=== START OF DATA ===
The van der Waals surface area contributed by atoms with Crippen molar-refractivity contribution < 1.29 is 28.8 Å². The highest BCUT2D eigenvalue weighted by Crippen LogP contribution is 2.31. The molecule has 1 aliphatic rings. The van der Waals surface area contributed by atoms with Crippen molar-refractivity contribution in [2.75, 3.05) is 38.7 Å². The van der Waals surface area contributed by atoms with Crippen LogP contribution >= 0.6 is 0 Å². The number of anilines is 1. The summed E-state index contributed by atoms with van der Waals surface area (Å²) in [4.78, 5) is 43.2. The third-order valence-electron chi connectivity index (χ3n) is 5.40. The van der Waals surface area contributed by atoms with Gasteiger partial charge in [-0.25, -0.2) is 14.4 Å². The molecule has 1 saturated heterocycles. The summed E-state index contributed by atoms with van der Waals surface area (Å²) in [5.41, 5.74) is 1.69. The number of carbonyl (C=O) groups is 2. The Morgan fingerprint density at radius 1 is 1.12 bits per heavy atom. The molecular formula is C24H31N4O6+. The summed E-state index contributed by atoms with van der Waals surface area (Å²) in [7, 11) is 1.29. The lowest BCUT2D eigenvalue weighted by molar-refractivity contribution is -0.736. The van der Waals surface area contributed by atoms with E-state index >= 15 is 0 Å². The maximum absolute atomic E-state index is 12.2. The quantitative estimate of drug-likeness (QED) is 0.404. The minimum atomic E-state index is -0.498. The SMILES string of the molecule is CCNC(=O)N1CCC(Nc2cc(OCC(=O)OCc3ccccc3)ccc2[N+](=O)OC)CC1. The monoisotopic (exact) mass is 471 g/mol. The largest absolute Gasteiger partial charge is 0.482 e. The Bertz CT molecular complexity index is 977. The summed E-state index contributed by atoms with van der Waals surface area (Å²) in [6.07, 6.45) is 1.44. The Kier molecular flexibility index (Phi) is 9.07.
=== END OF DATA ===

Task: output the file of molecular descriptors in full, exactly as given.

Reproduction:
The van der Waals surface area contributed by atoms with Crippen molar-refractivity contribution < 1.29 is 28.8 Å². The highest BCUT2D eigenvalue weighted by Crippen LogP contribution is 2.31. The molecule has 1 aliphatic rings. The van der Waals surface area contributed by atoms with Crippen molar-refractivity contribution in [2.75, 3.05) is 38.7 Å². The van der Waals surface area contributed by atoms with Crippen LogP contribution >= 0.6 is 0 Å². The number of anilines is 1. The summed E-state index contributed by atoms with van der Waals surface area (Å²) in [4.78, 5) is 43.2. The third-order valence-electron chi connectivity index (χ3n) is 5.40. The van der Waals surface area contributed by atoms with Gasteiger partial charge in [-0.25, -0.2) is 14.4 Å². The molecule has 1 saturated heterocycles. The summed E-state index contributed by atoms with van der Waals surface area (Å²) in [5.41, 5.74) is 1.69. The number of carbonyl (C=O) groups is 2. The Morgan fingerprint density at radius 1 is 1.12 bits per heavy atom. The molecular formula is C24H31N4O6+. The summed E-state index contributed by atoms with van der Waals surface area (Å²) in [7, 11) is 1.29. The lowest BCUT2D eigenvalue weighted by molar-refractivity contribution is -0.736. The van der Waals surface area contributed by atoms with E-state index >= 15 is 0 Å². The maximum absolute atomic E-state index is 12.2. The quantitative estimate of drug-likeness (QED) is 0.404. The minimum atomic E-state index is -0.498. The SMILES string of the molecule is CCNC(=O)N1CCC(Nc2cc(OCC(=O)OCc3ccccc3)ccc2[N+](=O)OC)CC1. The monoisotopic (exact) mass is 471 g/mol. The largest absolute Gasteiger partial charge is 0.482 e. The Bertz CT molecular complexity index is 977. The summed E-state index contributed by atoms with van der Waals surface area (Å²) in [6.07, 6.45) is 1.44. The Kier molecular flexibility index (Phi) is 9.07.